The arts and culture sector is to be supported by £53m from the Welsh Government.
The money is to help individuals and organisations cope with the coronavirus pandemic.
In June the UK government said it was giving £59m to Wales as part of a £1.57bn support package it unveiled for the arts.
Culture minister Lord Dafydd Elis-Thomas said the fund was in response to “massive and unprecedented challenges”.
But Plaid Cymru and the Welsh Conservatives have questioned why not all the extra money was being used to help the sector.
Theatres, galleries, music venues, heritage sites, museums, libraries, archive, festivals and cinemas are among those set to benefit.
Lord Elis-Thomas said: “We recognise the massive and unprecedented challenges the pandemic is having on the very fabric of Welsh life and we applaud the resilience and creativity on show.
“This package will help support many in the sectors in responding to the pressures and challenges coronavirus has placed on them.”
Arts Council of Wales chief executive Nick Capaldi said the money was “the signal of support that the arts in Wales has been waiting for”.
He added: “With many arts organisations facing the imminent threat of insolvency, and freelancers struggling to see when they’ll secure their next paid work, these funds ease the immediate threat of a collapse in the creative sector.”
He had previously warned arts and cultural organisations in Wales were losing £1.4m a week as a result of Covid-19 closures.
He estimated the Wales Millennium Centre in Cardiff alone could lose £20m over the current financial year. The centre has warned 250 jobs are at risk after being forced to cancel all shows until next year.
Artistic director for Theatre Genedlaethol Cymru, Arwel Gruffydd, said that while the funding was less than they originally expected, it was urgently needed. “It is urgently needed, as there are staff members who are currently facing redundancy,” he told BBC Radio Wales. “We are about to lose staff from the sector that hold within them a wealth of experience, and once you have lost that experience, once it leaves the arts, then it goes into other sectors. and we critically need to retain those jobs now, before we lose them.”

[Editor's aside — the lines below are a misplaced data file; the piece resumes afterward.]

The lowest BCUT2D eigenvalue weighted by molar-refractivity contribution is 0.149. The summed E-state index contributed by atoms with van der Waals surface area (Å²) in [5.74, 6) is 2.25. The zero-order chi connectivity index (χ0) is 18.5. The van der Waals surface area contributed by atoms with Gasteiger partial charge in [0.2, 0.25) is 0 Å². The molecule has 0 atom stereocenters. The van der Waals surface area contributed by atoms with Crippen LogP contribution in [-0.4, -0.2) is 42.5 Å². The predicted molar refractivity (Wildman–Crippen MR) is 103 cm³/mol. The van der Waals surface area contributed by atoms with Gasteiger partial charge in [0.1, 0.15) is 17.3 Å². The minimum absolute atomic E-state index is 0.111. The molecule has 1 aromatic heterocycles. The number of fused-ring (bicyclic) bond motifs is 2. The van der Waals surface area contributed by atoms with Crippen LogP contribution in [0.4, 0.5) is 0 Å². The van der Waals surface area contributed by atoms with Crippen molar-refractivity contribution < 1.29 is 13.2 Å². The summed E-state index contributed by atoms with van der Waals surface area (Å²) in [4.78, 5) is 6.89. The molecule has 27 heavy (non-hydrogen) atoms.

‘Commit to greater diversity’
At the start of July the UK government announced a £1.57bn coronavirus support package for the arts sector.
This resulted in £59m extra funding for Wales, with Welsh ministers set to decide how the money would be spent.
Plaid Cymru’s Siân Gwenllian, who had called for all the consequential cash to be spent on Welsh arts, said: “What has happened to the £6m – within the space of a month, £59m has been reduced to £53m and not a penny has reached the sector.
“The Welsh Government must now work to distribute this money as soon as possible and for that, they need to be clear on how the sector can apply for these funds, and the exact timetable. Time is ticking.”
Welsh Conservative David Melding said the arts had been “short changed” by ministers.
“Given the grave predicament the sector is in, the Welsh Government needs to reverse its decision and ensure the full amount reaches Wales’ arts and culture sectors to help keep both afloat,” he said.
The Welsh Government highlighted £18m of emergency funding which had previously been made available.
About half of that went to the arts and culture, the rest to sport.
The fund will be delivered jointly by the government and the Arts Council of Wales.
Its terms include a “cultural contract” requiring applicants to commit to fair work and pay and sustainability.
There will also be requirements including commitment to greater boardroom diversity and the support of initiatives allowing the arts to be prescribed as health treatment.
No timescale on delivery of the funds has been given and there are not yet details on how to apply.
While the fund announced today is worth £53m, the Welsh Government say that more than £59m is reaching the arts and culture sector. The press release talks about £18m that was given earlier in the pandemic. But that £18m includes money given to sports organisations too. Around half that amount – approximately £9m – went to the arts, and that was largely (if not all) made up from re-purposing existing funds. For example, it included around £5m of lottery funding that would otherwise have been available to arts organisations in normal times.